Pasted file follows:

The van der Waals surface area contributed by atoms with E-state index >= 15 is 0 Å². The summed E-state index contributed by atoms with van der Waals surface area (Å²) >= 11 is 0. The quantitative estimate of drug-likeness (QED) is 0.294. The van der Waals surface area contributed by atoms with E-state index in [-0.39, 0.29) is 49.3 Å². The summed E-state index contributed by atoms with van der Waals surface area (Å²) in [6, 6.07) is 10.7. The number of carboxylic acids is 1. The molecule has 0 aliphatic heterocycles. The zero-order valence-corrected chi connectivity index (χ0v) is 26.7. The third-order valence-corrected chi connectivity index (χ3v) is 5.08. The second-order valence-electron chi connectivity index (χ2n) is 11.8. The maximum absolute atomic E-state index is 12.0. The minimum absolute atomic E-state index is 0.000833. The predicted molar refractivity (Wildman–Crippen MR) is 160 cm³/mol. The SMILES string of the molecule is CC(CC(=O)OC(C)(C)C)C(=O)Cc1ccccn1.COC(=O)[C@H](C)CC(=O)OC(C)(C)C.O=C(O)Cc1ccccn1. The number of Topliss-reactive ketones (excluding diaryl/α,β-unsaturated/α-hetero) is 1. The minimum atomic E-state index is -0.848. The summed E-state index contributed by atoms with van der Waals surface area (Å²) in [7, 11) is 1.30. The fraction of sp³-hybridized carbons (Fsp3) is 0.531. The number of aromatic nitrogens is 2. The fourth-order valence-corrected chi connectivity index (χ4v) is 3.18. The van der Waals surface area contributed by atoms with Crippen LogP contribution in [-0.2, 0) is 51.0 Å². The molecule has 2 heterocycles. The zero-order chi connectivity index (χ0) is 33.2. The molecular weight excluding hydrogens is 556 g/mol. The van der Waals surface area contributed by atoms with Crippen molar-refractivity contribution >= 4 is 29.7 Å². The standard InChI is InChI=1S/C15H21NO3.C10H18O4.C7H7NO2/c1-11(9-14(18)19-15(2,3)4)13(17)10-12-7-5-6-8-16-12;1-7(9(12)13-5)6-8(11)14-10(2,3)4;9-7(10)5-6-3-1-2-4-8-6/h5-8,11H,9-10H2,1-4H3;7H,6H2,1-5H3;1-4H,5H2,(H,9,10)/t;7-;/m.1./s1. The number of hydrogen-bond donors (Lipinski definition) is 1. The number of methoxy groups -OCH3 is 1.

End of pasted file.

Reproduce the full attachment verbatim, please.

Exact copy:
The van der Waals surface area contributed by atoms with E-state index >= 15 is 0 Å². The summed E-state index contributed by atoms with van der Waals surface area (Å²) >= 11 is 0. The quantitative estimate of drug-likeness (QED) is 0.294. The van der Waals surface area contributed by atoms with E-state index in [-0.39, 0.29) is 49.3 Å². The summed E-state index contributed by atoms with van der Waals surface area (Å²) in [6, 6.07) is 10.7. The number of carboxylic acids is 1. The molecule has 0 aliphatic heterocycles. The zero-order valence-corrected chi connectivity index (χ0v) is 26.7. The third-order valence-corrected chi connectivity index (χ3v) is 5.08. The second-order valence-electron chi connectivity index (χ2n) is 11.8. The maximum absolute atomic E-state index is 12.0. The minimum absolute atomic E-state index is 0.000833. The predicted molar refractivity (Wildman–Crippen MR) is 160 cm³/mol. The SMILES string of the molecule is CC(CC(=O)OC(C)(C)C)C(=O)Cc1ccccn1.COC(=O)[C@H](C)CC(=O)OC(C)(C)C.O=C(O)Cc1ccccn1. The number of Topliss-reactive ketones (excluding diaryl/α,β-unsaturated/α-hetero) is 1. The minimum atomic E-state index is -0.848. The summed E-state index contributed by atoms with van der Waals surface area (Å²) in [7, 11) is 1.30. The fraction of sp³-hybridized carbons (Fsp3) is 0.531. The number of aromatic nitrogens is 2. The fourth-order valence-corrected chi connectivity index (χ4v) is 3.18. The van der Waals surface area contributed by atoms with Crippen LogP contribution in [-0.2, 0) is 51.0 Å². The molecule has 2 heterocycles. The zero-order chi connectivity index (χ0) is 33.2. The molecular weight excluding hydrogens is 556 g/mol. The van der Waals surface area contributed by atoms with Crippen molar-refractivity contribution >= 4 is 29.7 Å². The standard InChI is InChI=1S/C15H21NO3.C10H18O4.C7H7NO2/c1-11(9-14(18)19-15(2,3)4)13(17)10-12-7-5-6-8-16-12;1-7(9(12)13-5)6-8(11)14-10(2,3)4;9-7(10)5-6-3-1-2-4-8-6/h5-8,11H,9-10H2,1-4H3;7H,6H2,1-5H3;1-4H,5H2,(H,9,10)/t;7-;/m.1./s1. The number of hydrogen-bond donors (Lipinski definition) is 1. The number of methoxy groups -OCH3 is 1.